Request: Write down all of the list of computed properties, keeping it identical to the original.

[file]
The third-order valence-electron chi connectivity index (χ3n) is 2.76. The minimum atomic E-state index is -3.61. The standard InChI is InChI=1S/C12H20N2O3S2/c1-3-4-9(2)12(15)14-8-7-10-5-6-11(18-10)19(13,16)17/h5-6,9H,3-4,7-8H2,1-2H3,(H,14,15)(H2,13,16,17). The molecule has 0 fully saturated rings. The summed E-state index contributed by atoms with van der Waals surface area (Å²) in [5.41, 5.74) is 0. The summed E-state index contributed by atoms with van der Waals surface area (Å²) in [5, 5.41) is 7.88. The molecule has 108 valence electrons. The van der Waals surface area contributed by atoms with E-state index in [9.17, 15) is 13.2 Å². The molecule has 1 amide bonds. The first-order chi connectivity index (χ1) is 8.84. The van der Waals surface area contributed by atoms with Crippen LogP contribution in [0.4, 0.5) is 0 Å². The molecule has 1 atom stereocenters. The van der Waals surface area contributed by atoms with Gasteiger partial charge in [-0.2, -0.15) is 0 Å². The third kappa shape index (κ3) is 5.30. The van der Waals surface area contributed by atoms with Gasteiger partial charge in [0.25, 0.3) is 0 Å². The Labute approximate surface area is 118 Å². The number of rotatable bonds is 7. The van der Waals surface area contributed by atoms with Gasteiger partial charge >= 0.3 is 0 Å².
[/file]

The third-order valence-electron chi connectivity index (χ3n) is 2.76. The minimum atomic E-state index is -3.61. The standard InChI is InChI=1S/C12H20N2O3S2/c1-3-4-9(2)12(15)14-8-7-10-5-6-11(18-10)19(13,16)17/h5-6,9H,3-4,7-8H2,1-2H3,(H,14,15)(H2,13,16,17). The molecule has 0 fully saturated rings. The summed E-state index contributed by atoms with van der Waals surface area (Å²) in [5.41, 5.74) is 0. The summed E-state index contributed by atoms with van der Waals surface area (Å²) in [5, 5.41) is 7.88. The molecule has 108 valence electrons. The van der Waals surface area contributed by atoms with E-state index in [9.17, 15) is 13.2 Å². The molecule has 1 amide bonds. The first-order chi connectivity index (χ1) is 8.84. The van der Waals surface area contributed by atoms with Crippen LogP contribution in [0.4, 0.5) is 0 Å². The molecule has 1 atom stereocenters. The van der Waals surface area contributed by atoms with Gasteiger partial charge in [-0.2, -0.15) is 0 Å². The third kappa shape index (κ3) is 5.30. The van der Waals surface area contributed by atoms with Gasteiger partial charge in [0.25, 0.3) is 0 Å². The Labute approximate surface area is 118 Å². The number of rotatable bonds is 7. The van der Waals surface area contributed by atoms with Gasteiger partial charge >= 0.3 is 0 Å².